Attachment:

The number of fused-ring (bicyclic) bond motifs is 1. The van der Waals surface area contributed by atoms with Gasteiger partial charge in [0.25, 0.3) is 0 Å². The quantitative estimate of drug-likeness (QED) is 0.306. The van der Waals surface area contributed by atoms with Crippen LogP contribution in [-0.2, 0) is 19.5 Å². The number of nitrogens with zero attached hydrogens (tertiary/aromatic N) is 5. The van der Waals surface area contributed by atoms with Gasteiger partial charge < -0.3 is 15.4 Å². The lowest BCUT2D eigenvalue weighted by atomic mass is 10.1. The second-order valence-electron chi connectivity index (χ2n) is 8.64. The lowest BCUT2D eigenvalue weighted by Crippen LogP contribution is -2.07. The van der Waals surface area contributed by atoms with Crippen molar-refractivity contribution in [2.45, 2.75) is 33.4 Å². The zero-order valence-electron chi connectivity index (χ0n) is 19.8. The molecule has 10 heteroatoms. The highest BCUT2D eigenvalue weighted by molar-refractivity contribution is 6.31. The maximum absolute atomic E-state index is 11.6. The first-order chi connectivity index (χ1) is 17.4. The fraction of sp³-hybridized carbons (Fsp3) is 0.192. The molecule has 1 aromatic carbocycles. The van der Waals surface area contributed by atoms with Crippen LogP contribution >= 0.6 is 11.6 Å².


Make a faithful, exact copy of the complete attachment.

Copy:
The number of fused-ring (bicyclic) bond motifs is 1. The van der Waals surface area contributed by atoms with Gasteiger partial charge in [0.25, 0.3) is 0 Å². The quantitative estimate of drug-likeness (QED) is 0.306. The van der Waals surface area contributed by atoms with Crippen LogP contribution in [-0.2, 0) is 19.5 Å². The number of nitrogens with zero attached hydrogens (tertiary/aromatic N) is 5. The van der Waals surface area contributed by atoms with Gasteiger partial charge < -0.3 is 15.4 Å². The lowest BCUT2D eigenvalue weighted by atomic mass is 10.1. The second-order valence-electron chi connectivity index (χ2n) is 8.64. The lowest BCUT2D eigenvalue weighted by Crippen LogP contribution is -2.07. The van der Waals surface area contributed by atoms with Crippen molar-refractivity contribution in [2.45, 2.75) is 33.4 Å². The zero-order valence-electron chi connectivity index (χ0n) is 19.8. The molecule has 10 heteroatoms. The highest BCUT2D eigenvalue weighted by molar-refractivity contribution is 6.31. The maximum absolute atomic E-state index is 11.6. The first-order chi connectivity index (χ1) is 17.4. The fraction of sp³-hybridized carbons (Fsp3) is 0.192. The molecule has 1 aromatic carbocycles. The van der Waals surface area contributed by atoms with Crippen LogP contribution >= 0.6 is 11.6 Å².